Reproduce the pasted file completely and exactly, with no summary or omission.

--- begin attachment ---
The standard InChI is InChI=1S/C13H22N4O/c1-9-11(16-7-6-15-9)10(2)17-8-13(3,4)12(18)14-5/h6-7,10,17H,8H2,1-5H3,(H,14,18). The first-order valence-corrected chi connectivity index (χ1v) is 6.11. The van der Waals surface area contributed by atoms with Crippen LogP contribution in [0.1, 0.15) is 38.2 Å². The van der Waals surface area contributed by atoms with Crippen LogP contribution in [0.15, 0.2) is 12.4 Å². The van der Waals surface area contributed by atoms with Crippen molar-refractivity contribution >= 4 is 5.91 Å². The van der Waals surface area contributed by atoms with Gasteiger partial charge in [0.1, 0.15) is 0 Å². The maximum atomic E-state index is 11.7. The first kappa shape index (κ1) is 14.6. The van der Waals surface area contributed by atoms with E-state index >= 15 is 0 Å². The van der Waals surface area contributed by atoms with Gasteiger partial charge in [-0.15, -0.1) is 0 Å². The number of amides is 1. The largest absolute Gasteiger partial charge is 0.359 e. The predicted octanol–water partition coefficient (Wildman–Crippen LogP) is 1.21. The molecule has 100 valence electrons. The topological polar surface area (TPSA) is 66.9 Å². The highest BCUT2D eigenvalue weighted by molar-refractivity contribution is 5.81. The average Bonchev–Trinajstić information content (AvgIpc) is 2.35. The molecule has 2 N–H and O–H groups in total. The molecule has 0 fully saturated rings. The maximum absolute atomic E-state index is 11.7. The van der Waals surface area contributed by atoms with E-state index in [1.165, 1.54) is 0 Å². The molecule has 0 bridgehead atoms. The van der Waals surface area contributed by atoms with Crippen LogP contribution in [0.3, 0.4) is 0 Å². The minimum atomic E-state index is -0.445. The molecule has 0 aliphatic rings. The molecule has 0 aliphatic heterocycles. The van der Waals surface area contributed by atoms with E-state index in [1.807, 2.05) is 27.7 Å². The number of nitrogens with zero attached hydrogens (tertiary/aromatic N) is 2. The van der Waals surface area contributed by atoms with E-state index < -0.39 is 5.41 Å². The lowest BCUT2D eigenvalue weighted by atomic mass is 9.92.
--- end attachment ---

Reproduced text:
The standard InChI is InChI=1S/C13H22N4O/c1-9-11(16-7-6-15-9)10(2)17-8-13(3,4)12(18)14-5/h6-7,10,17H,8H2,1-5H3,(H,14,18). The first-order valence-corrected chi connectivity index (χ1v) is 6.11. The van der Waals surface area contributed by atoms with Crippen LogP contribution in [0.1, 0.15) is 38.2 Å². The van der Waals surface area contributed by atoms with Crippen LogP contribution in [0.15, 0.2) is 12.4 Å². The van der Waals surface area contributed by atoms with Crippen molar-refractivity contribution >= 4 is 5.91 Å². The van der Waals surface area contributed by atoms with Gasteiger partial charge in [0.1, 0.15) is 0 Å². The maximum atomic E-state index is 11.7. The first kappa shape index (κ1) is 14.6. The van der Waals surface area contributed by atoms with E-state index >= 15 is 0 Å². The van der Waals surface area contributed by atoms with Gasteiger partial charge in [-0.15, -0.1) is 0 Å². The number of amides is 1. The largest absolute Gasteiger partial charge is 0.359 e. The predicted octanol–water partition coefficient (Wildman–Crippen LogP) is 1.21. The molecule has 100 valence electrons. The topological polar surface area (TPSA) is 66.9 Å². The highest BCUT2D eigenvalue weighted by molar-refractivity contribution is 5.81. The average Bonchev–Trinajstić information content (AvgIpc) is 2.35. The molecule has 2 N–H and O–H groups in total. The molecule has 0 fully saturated rings. The maximum absolute atomic E-state index is 11.7. The van der Waals surface area contributed by atoms with E-state index in [1.165, 1.54) is 0 Å². The molecule has 0 bridgehead atoms. The van der Waals surface area contributed by atoms with Crippen LogP contribution in [0.3, 0.4) is 0 Å². The minimum atomic E-state index is -0.445. The molecule has 0 aliphatic rings. The molecule has 0 aliphatic heterocycles. The van der Waals surface area contributed by atoms with E-state index in [1.807, 2.05) is 27.7 Å². The number of nitrogens with zero attached hydrogens (tertiary/aromatic N) is 2. The van der Waals surface area contributed by atoms with E-state index < -0.39 is 5.41 Å². The lowest BCUT2D eigenvalue weighted by atomic mass is 9.92.